Toy Closet Spotlight: Wind-Up Toys
Today’s toy spotlight is a wind-up toy! Wind-up toys are always a hit in speech therapy sessions and can target a wide range of goals:
This is a crucial skill to help children learn that actions/words have an effect on the world around them! With a wind-up toy, turning the crank is the cause that leads to the wind-up toy moving. Ask your child “how do we make the toy go?” to practice some cause and effect problem-solving!
Joint attention occurs when two people are focused on an item/action/event. Joint attention helps to develop social communication skills. The goal is to have you and your child share attention on the wind-up toy. You can say “look” while pointing at the toy to help your child focus attention on the wind-up toy! Then discuss the actions of the toy!
Requesting for the toy: Have your child request for which wind-up toy he/she would like to play with! Put a toy in each hand to give your child two options to choose from.
Asking for help: Wind-up toys are often hard to turn and therefore, your child may need to request for help!
Fill-ins: If your child is just learning words, you can say “ready, set, …..” and prompt your child to say “go” to release the wind-up toy!
You can prompt your child to say the following requests:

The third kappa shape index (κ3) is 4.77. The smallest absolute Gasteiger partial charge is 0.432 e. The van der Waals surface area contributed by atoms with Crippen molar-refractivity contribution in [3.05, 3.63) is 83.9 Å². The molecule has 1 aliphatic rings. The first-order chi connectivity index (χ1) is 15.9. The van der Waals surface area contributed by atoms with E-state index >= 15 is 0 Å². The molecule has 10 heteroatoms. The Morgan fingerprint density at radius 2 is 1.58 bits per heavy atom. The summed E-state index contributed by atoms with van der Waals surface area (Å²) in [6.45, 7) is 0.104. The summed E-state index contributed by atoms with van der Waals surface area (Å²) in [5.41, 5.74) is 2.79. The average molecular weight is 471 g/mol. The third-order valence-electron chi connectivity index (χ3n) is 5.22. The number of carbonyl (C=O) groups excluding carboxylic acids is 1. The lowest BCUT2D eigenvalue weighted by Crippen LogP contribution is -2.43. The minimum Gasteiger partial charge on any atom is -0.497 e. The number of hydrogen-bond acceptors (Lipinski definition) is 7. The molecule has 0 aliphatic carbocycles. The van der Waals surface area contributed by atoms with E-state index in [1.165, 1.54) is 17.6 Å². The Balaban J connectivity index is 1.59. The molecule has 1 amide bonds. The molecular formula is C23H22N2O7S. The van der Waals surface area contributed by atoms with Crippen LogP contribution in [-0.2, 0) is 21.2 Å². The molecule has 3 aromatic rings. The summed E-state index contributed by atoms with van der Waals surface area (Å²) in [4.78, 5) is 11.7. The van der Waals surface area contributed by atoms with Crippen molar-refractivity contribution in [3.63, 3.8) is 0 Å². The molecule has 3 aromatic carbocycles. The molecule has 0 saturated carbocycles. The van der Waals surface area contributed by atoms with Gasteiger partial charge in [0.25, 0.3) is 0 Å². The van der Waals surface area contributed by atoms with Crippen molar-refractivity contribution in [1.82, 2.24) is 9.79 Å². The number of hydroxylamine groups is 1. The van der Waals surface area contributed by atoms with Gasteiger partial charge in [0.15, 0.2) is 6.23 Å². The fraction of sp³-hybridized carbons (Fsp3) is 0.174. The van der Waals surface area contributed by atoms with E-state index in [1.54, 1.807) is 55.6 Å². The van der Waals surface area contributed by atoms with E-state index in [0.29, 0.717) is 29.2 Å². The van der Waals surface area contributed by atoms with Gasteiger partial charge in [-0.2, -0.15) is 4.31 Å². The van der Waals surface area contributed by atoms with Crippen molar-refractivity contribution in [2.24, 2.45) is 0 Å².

Single words: help, spin, turn, want, more, etc.
2-word phrases: help me, help turn, want toy, more turn, more spin, etc.
3-word phrases: help me turn, help me spin, I want toy, more spin toy, etc.
Describe the wind-up toy before playing. For example, if you have a bunny wind-up toy, have your child tell you what he/she knows about a bunny (i.e., hops, has big ears, eats carrots, etc.).
You can practice labeling and imitating the actions of each wind-up toy! For example, ask your child, “What is the bunny doing?” or “What is the car doing?” You can practice the action verb in future, present, or past tense by asking “What did the bunny do?” or “What will the bunny do?”
Target prepositions by moving the wind-up toy around the room! For receptive language (understanding), you can give your child a direction such as “put the bunny on the table.” Close your eyes and wait for your child to complete the task. Then run together to see if he/she followed the direction correctly! For expressive language, switch roles. Have your child close his/her eyes, hide the wind-up toy, then have your child state where the wind-up toy is using the correct preposition word (i.e., in, on, under, behind).
Here is a set of wind-up toys on Amazon that we use here at Jump Start Pediatric Therapy Center! Have fun winding-up some new speech and language skills!